e guerrilla warfare
sickness and heavy mortality among the Indian refugees at Neosho
sick and wounded being removed from Fayetteville to Fort Scott
the classes of the enemy the Federals have to deal with
detachments returning to and leaving the State-
the regular forces
in our front
illustrations-incidents from the expedition to low Jack
the battle of Coon Creek
Concluding remarks on the Indians.
The 12th of February I joined the Indian division at Scott's Mills, McDonald County, Missouri, on the Cowskin river, twenty-two miles south west of Neosho, and about the same distance north of our old camp at Maysville.
The bottom lands along the stream are excellent, and there are numerous fine farms, on most of which fine crops were raised last year.
The movement of the division to this place is not regarded as retrograde or falling back, bat, simply for the purpose of more easily supplying our animals with forage and provisioning the refugee famil
rs sent to Springfield
they were brought in by loyal Arkansas troops
a meteor of great brightnsss observed
Reflections on sidereal worlds and meteoric displays
the Indian Delegation go to Washington.
The Indian division struck tents at Scott's Mills and marched leisurely up the Cowskin river about twenty miles, and encamped near Pineville, the county seat of McDonald county, on the 21st of February.
We were several days marching this distance, because, as I suppose, Colonel Phillips wis agricultural region, as there is not much soil fit for cultivation, except along the river bottoms.
The Cowskin or Elk river, which flows in a westerly course, nearly through the centre of the county, is not perceptibly smaller here than at Scott's Mills.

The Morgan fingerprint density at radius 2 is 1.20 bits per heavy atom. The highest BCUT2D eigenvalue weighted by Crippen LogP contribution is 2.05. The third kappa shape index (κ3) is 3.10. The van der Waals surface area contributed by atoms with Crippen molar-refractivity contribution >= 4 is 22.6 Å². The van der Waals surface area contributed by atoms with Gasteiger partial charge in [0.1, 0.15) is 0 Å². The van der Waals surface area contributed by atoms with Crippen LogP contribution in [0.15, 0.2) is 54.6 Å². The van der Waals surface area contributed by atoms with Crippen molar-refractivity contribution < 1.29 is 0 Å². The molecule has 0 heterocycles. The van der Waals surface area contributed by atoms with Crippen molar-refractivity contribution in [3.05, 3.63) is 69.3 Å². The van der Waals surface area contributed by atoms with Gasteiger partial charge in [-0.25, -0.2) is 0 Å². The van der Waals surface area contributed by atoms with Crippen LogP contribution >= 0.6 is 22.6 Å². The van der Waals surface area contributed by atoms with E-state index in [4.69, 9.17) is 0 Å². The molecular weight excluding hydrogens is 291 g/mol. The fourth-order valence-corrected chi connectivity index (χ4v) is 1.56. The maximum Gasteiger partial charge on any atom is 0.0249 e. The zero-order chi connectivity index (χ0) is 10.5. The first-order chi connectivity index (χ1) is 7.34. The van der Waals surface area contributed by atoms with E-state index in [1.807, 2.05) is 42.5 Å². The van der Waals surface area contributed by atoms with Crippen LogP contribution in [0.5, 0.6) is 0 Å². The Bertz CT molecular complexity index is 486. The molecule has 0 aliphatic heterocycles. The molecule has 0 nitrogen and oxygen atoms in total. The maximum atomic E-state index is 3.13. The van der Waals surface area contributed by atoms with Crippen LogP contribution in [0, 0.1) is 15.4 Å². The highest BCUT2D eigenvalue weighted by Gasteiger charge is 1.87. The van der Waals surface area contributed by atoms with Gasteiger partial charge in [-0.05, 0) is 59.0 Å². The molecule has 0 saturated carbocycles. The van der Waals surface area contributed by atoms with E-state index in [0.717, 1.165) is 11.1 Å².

It differs from our Kansas rivers in this respect, that it discharges a large volume of water the year round, while they almost dry up during the summer months of dry seasons.
With some attention given to its improvement for navigation, li
cross the country in a northeast direction, with the intention of passing into Missouri near Scott's Mills, on the Cowskin river, in the southwest corner of the State.
Our route for the greater parts met our sight, which indicated that we were within the limits of civilization.
We reached Scott's Mills just before sundown, having met With no one during the day. When we struck the State line roowed that the horses were shod with shoes different from those which we use. The locality of Scott's Mills has been noted for bushwhackers since our troops have occupied southwest Missouri, and I thoterest occurred the first day of our return march, but the second day, between Pineville and Scott's Mills, we saw eight or ten armed men on horse-back coming towards us, dressed in butter-nut suits,g their strength in case of an emergency, as a long journey yet lay before us. After passing Scott's Mills we did not take the same path through the Nation that we came up on, but one about ten miles